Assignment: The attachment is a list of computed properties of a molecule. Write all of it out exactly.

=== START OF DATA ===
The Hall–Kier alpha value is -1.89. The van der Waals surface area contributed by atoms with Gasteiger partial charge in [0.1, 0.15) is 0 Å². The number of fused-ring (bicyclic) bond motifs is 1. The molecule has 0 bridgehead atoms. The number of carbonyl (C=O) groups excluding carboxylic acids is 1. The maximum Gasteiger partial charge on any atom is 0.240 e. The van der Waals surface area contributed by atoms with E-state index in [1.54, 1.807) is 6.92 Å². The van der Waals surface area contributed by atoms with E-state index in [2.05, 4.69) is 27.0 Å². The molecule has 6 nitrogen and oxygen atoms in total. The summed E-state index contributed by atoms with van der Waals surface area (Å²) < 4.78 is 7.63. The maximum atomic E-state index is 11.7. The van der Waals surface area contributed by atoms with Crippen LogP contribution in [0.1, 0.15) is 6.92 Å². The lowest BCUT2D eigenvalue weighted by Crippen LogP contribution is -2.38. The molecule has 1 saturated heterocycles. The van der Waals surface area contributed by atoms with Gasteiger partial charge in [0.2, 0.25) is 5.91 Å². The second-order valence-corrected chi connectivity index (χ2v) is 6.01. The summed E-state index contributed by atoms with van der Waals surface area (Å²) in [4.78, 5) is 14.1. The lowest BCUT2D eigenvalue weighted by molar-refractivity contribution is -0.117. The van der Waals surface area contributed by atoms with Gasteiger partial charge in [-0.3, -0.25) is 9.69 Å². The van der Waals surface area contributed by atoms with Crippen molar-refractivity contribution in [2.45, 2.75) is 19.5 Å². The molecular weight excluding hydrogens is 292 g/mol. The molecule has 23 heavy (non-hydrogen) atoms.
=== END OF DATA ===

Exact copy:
The Hall–Kier alpha value is -1.89. The van der Waals surface area contributed by atoms with Gasteiger partial charge in [0.1, 0.15) is 0 Å². The number of fused-ring (bicyclic) bond motifs is 1. The molecule has 0 bridgehead atoms. The number of carbonyl (C=O) groups excluding carboxylic acids is 1. The maximum Gasteiger partial charge on any atom is 0.240 e. The van der Waals surface area contributed by atoms with E-state index in [1.54, 1.807) is 6.92 Å². The van der Waals surface area contributed by atoms with E-state index in [2.05, 4.69) is 27.0 Å². The molecule has 6 nitrogen and oxygen atoms in total. The summed E-state index contributed by atoms with van der Waals surface area (Å²) < 4.78 is 7.63. The maximum atomic E-state index is 11.7. The van der Waals surface area contributed by atoms with Crippen LogP contribution in [0.1, 0.15) is 6.92 Å². The lowest BCUT2D eigenvalue weighted by Crippen LogP contribution is -2.38. The molecule has 1 saturated heterocycles. The van der Waals surface area contributed by atoms with Gasteiger partial charge in [0.2, 0.25) is 5.91 Å². The second-order valence-corrected chi connectivity index (χ2v) is 6.01. The summed E-state index contributed by atoms with van der Waals surface area (Å²) in [4.78, 5) is 14.1. The lowest BCUT2D eigenvalue weighted by molar-refractivity contribution is -0.117. The van der Waals surface area contributed by atoms with Gasteiger partial charge in [-0.3, -0.25) is 9.69 Å². The van der Waals surface area contributed by atoms with Crippen molar-refractivity contribution in [2.45, 2.75) is 19.5 Å². The molecular weight excluding hydrogens is 292 g/mol. The molecule has 23 heavy (non-hydrogen) atoms.